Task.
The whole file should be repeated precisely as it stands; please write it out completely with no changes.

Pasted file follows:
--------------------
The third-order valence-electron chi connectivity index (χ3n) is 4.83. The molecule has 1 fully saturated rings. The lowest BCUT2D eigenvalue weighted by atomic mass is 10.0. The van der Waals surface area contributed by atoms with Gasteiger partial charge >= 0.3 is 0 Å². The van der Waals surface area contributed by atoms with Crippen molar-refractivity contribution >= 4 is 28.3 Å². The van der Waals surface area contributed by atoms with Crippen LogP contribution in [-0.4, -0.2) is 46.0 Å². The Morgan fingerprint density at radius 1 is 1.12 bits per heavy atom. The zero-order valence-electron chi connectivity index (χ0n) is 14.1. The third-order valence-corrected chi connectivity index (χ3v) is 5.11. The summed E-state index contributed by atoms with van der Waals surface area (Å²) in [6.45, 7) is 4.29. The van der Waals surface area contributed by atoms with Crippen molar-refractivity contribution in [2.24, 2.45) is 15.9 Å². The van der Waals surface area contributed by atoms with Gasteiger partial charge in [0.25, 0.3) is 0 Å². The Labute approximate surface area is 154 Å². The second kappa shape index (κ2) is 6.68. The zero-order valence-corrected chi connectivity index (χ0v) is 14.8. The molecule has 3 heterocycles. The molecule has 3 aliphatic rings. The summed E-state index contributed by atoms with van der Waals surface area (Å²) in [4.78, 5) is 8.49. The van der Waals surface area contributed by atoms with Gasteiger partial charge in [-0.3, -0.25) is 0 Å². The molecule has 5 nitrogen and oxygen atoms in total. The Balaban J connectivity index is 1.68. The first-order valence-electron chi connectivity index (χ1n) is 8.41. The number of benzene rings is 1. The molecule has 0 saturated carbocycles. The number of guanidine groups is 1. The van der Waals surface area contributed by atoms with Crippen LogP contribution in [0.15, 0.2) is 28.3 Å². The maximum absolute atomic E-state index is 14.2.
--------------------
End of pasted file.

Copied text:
The third-order valence-electron chi connectivity index (χ3n) is 4.83. The molecule has 1 fully saturated rings. The lowest BCUT2D eigenvalue weighted by atomic mass is 10.0. The van der Waals surface area contributed by atoms with Gasteiger partial charge >= 0.3 is 0 Å². The van der Waals surface area contributed by atoms with Crippen molar-refractivity contribution >= 4 is 28.3 Å². The van der Waals surface area contributed by atoms with Crippen LogP contribution in [-0.4, -0.2) is 46.0 Å². The Morgan fingerprint density at radius 1 is 1.12 bits per heavy atom. The zero-order valence-electron chi connectivity index (χ0n) is 14.1. The third-order valence-corrected chi connectivity index (χ3v) is 5.11. The summed E-state index contributed by atoms with van der Waals surface area (Å²) in [6.45, 7) is 4.29. The van der Waals surface area contributed by atoms with Crippen molar-refractivity contribution in [2.24, 2.45) is 15.9 Å². The van der Waals surface area contributed by atoms with Gasteiger partial charge in [0.25, 0.3) is 0 Å². The Labute approximate surface area is 154 Å². The second kappa shape index (κ2) is 6.68. The zero-order valence-corrected chi connectivity index (χ0v) is 14.8. The molecule has 3 heterocycles. The molecule has 3 aliphatic rings. The summed E-state index contributed by atoms with van der Waals surface area (Å²) in [4.78, 5) is 8.49. The van der Waals surface area contributed by atoms with Gasteiger partial charge in [-0.3, -0.25) is 0 Å². The molecule has 5 nitrogen and oxygen atoms in total. The Balaban J connectivity index is 1.68. The first-order valence-electron chi connectivity index (χ1n) is 8.41. The number of benzene rings is 1. The molecule has 0 saturated carbocycles. The number of guanidine groups is 1. The van der Waals surface area contributed by atoms with Crippen LogP contribution in [0.15, 0.2) is 28.3 Å². The maximum absolute atomic E-state index is 14.2.